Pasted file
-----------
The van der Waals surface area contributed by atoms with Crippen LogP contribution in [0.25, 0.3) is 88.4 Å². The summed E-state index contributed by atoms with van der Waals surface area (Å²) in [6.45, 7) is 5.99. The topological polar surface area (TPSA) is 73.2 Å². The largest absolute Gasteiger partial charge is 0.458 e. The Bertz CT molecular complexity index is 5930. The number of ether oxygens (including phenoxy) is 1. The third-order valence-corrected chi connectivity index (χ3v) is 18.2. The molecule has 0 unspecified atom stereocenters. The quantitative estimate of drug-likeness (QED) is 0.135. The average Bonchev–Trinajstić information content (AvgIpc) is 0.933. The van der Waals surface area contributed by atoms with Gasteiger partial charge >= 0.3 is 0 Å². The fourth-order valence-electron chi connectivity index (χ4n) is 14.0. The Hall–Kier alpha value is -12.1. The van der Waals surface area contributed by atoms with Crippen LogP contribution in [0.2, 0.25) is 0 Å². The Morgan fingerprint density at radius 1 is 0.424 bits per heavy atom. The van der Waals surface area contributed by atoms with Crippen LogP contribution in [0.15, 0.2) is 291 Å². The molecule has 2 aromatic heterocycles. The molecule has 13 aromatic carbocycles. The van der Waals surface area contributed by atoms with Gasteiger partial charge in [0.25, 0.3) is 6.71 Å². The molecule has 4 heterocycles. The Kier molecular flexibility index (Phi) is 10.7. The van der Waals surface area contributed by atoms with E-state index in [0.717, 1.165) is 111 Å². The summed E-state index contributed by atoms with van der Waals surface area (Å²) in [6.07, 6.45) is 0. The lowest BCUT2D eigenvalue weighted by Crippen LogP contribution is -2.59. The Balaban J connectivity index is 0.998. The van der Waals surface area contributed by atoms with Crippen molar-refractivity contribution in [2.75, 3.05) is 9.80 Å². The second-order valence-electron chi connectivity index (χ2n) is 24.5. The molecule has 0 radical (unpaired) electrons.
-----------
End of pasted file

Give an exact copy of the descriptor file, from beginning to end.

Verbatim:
The van der Waals surface area contributed by atoms with Crippen LogP contribution in [0.25, 0.3) is 88.4 Å². The summed E-state index contributed by atoms with van der Waals surface area (Å²) in [6.45, 7) is 5.99. The topological polar surface area (TPSA) is 73.2 Å². The largest absolute Gasteiger partial charge is 0.458 e. The Bertz CT molecular complexity index is 5930. The number of ether oxygens (including phenoxy) is 1. The third-order valence-corrected chi connectivity index (χ3v) is 18.2. The molecule has 0 unspecified atom stereocenters. The quantitative estimate of drug-likeness (QED) is 0.135. The average Bonchev–Trinajstić information content (AvgIpc) is 0.933. The van der Waals surface area contributed by atoms with Gasteiger partial charge >= 0.3 is 0 Å². The fourth-order valence-electron chi connectivity index (χ4n) is 14.0. The Hall–Kier alpha value is -12.1. The van der Waals surface area contributed by atoms with Crippen LogP contribution in [0.2, 0.25) is 0 Å². The Morgan fingerprint density at radius 1 is 0.424 bits per heavy atom. The van der Waals surface area contributed by atoms with Crippen LogP contribution in [0.15, 0.2) is 291 Å². The molecule has 2 aromatic heterocycles. The molecule has 13 aromatic carbocycles. The van der Waals surface area contributed by atoms with Gasteiger partial charge in [0.25, 0.3) is 6.71 Å². The molecule has 4 heterocycles. The Kier molecular flexibility index (Phi) is 10.7. The van der Waals surface area contributed by atoms with E-state index in [0.717, 1.165) is 111 Å². The summed E-state index contributed by atoms with van der Waals surface area (Å²) in [6.07, 6.45) is 0. The lowest BCUT2D eigenvalue weighted by Crippen LogP contribution is -2.59. The Balaban J connectivity index is 0.998. The van der Waals surface area contributed by atoms with Crippen molar-refractivity contribution in [2.75, 3.05) is 9.80 Å². The second-order valence-electron chi connectivity index (χ2n) is 24.5. The molecule has 0 radical (unpaired) electrons.